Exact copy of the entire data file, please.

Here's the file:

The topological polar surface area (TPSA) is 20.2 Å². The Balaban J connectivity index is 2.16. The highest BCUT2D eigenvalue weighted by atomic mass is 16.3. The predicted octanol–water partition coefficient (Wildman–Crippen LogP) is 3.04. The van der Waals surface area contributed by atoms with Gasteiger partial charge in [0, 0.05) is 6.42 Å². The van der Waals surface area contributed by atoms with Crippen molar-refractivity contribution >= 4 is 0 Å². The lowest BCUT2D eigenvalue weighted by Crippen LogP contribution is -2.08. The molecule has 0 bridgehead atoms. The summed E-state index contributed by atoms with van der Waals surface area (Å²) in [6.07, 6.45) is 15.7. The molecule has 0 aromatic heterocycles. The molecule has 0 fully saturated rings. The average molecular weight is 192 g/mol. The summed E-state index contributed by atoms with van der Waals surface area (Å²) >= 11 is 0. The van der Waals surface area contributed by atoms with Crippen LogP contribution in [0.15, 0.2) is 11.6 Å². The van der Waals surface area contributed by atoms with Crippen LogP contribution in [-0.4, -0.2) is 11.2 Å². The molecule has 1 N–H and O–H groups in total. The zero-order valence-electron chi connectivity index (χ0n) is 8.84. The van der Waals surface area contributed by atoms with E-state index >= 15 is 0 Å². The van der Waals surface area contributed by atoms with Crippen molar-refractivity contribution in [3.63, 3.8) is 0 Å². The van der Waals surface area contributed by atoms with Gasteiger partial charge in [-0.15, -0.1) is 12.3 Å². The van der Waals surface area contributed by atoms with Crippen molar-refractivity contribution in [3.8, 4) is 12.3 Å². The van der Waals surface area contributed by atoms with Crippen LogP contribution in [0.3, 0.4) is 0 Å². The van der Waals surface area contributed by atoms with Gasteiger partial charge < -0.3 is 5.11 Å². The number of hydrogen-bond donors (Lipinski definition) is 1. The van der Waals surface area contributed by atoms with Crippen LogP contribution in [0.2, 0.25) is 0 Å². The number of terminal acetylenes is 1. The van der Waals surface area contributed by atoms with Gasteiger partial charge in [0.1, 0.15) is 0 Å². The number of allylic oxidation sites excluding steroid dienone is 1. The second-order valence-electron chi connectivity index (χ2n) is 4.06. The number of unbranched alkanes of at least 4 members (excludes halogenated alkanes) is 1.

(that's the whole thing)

The topological polar surface area (TPSA) is 20.2 Å². The Balaban J connectivity index is 2.16. The highest BCUT2D eigenvalue weighted by atomic mass is 16.3. The predicted octanol–water partition coefficient (Wildman–Crippen LogP) is 3.04. The van der Waals surface area contributed by atoms with Gasteiger partial charge in [0, 0.05) is 6.42 Å². The van der Waals surface area contributed by atoms with Crippen molar-refractivity contribution >= 4 is 0 Å². The lowest BCUT2D eigenvalue weighted by Crippen LogP contribution is -2.08. The molecule has 0 bridgehead atoms. The summed E-state index contributed by atoms with van der Waals surface area (Å²) in [6.07, 6.45) is 15.7. The molecule has 0 aromatic heterocycles. The molecule has 0 fully saturated rings. The average molecular weight is 192 g/mol. The summed E-state index contributed by atoms with van der Waals surface area (Å²) >= 11 is 0. The van der Waals surface area contributed by atoms with Crippen LogP contribution in [0.15, 0.2) is 11.6 Å². The van der Waals surface area contributed by atoms with Crippen LogP contribution in [-0.4, -0.2) is 11.2 Å². The molecule has 1 N–H and O–H groups in total. The zero-order valence-electron chi connectivity index (χ0n) is 8.84. The van der Waals surface area contributed by atoms with E-state index >= 15 is 0 Å². The van der Waals surface area contributed by atoms with Crippen molar-refractivity contribution in [3.63, 3.8) is 0 Å². The van der Waals surface area contributed by atoms with Gasteiger partial charge in [-0.15, -0.1) is 12.3 Å². The van der Waals surface area contributed by atoms with Crippen molar-refractivity contribution in [3.8, 4) is 12.3 Å². The van der Waals surface area contributed by atoms with Crippen LogP contribution in [0.3, 0.4) is 0 Å². The van der Waals surface area contributed by atoms with Gasteiger partial charge < -0.3 is 5.11 Å². The number of hydrogen-bond donors (Lipinski definition) is 1. The van der Waals surface area contributed by atoms with Crippen LogP contribution in [0.2, 0.25) is 0 Å². The number of terminal acetylenes is 1. The van der Waals surface area contributed by atoms with Gasteiger partial charge in [0.1, 0.15) is 0 Å². The number of allylic oxidation sites excluding steroid dienone is 1. The second-order valence-electron chi connectivity index (χ2n) is 4.06. The number of unbranched alkanes of at least 4 members (excludes halogenated alkanes) is 1.